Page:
Harry Doesn’t Die

Well, I finished the latest Harry Potter book several days ago, and I thoroughly enjoyed it (as if I wasn’t expecting to). Rowling’s prose has improved dramatically (not as many annoying adverbs), and I think the only thing that still kinda annoys me about the whole series is the names Rowling uses. I’m probably going to get some hate mail on this, but I’ve never liked the name Dumbledore. It just sounds stupid to me and I don’t think that it fits the character. And yes I’m aware that Gandalf was already taken. There are several other examples of annoyingly trite names (Snape, Slughorn, Fudge), but that’s a small complaint for an otherwise overwhemlingly enjoyable read.

Frankly I don’t know why these books are placed in the children’s section of the bookstore anymore. The series ceased to be for kids at the end of Harry Potter and the Goblet of Fire, and the preceding books have gotten darker and darker. Don’t get me wrong, I’m not saying they are inappropriate for kids. It’s just that I’m reasonably sure adults are more likely to fully understand, appreciate and internalize the narrative and how it is unfolding than children are.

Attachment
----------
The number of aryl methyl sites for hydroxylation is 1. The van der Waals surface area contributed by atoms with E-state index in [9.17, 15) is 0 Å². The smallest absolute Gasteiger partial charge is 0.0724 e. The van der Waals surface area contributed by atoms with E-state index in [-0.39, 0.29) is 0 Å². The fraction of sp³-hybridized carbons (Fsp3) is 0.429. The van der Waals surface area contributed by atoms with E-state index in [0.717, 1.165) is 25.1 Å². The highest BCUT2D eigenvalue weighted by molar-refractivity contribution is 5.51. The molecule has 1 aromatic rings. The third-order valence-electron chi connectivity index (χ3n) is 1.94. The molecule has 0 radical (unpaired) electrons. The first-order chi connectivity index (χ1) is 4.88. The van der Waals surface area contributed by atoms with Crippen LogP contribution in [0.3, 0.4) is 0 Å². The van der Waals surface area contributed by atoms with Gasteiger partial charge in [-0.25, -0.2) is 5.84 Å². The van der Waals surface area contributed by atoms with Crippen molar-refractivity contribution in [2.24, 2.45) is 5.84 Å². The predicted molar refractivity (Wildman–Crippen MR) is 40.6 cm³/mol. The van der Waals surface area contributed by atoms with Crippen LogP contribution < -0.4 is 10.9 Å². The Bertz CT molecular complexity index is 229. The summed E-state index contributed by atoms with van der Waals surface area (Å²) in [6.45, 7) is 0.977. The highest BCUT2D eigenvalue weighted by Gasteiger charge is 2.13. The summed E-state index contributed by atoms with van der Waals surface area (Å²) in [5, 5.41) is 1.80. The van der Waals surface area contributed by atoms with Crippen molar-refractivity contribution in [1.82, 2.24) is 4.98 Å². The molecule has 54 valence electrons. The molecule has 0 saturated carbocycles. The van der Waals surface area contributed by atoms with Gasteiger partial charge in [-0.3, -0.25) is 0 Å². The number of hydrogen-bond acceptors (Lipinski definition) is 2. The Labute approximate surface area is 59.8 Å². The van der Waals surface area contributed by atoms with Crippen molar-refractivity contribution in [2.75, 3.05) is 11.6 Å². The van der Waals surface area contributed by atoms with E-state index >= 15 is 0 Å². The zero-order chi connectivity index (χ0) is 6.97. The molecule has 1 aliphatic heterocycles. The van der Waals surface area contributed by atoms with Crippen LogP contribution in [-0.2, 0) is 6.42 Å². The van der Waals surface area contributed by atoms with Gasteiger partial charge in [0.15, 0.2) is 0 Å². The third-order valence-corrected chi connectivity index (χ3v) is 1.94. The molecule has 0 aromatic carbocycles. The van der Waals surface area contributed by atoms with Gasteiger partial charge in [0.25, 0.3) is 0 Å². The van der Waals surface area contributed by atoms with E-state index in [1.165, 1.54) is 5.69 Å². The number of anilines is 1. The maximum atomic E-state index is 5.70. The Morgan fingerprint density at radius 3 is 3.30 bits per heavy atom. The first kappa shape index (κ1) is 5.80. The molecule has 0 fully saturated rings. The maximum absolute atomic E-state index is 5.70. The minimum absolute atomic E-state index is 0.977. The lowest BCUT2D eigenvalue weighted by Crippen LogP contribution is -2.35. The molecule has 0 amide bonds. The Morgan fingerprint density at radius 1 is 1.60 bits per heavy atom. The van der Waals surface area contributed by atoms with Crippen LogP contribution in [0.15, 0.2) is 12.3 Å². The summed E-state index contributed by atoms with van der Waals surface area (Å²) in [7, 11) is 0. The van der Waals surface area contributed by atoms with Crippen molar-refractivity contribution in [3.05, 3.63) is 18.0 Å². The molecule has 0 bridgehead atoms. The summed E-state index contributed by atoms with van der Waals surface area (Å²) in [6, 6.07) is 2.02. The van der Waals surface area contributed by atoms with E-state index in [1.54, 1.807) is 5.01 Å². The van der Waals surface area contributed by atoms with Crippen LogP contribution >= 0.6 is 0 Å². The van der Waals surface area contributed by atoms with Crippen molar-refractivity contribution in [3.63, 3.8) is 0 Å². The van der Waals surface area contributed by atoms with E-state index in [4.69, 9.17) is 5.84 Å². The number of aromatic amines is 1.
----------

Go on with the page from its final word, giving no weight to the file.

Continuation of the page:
Retailers also market The Chronicles of Narnia as a children’s series, but just as in the Potter case, I feel quite comfortable in saying that Lewis probably wrote the chronicles more for adults than for children. Sure, kids will love the adventure aspect of the chronicles, but will they understand the allegory that it presents? Probably not. Does that mean it is inappropriate for children? Not at all.

Getting off my soapbox, over at Gaiman’s blog, Neil has an interesting entry on some “contentious” comments made by Terry Pratchett concerning J.K. Rowling and the state of SF/Fantasy. It’s really too much to summarize here. Just go and read it here for yourself.

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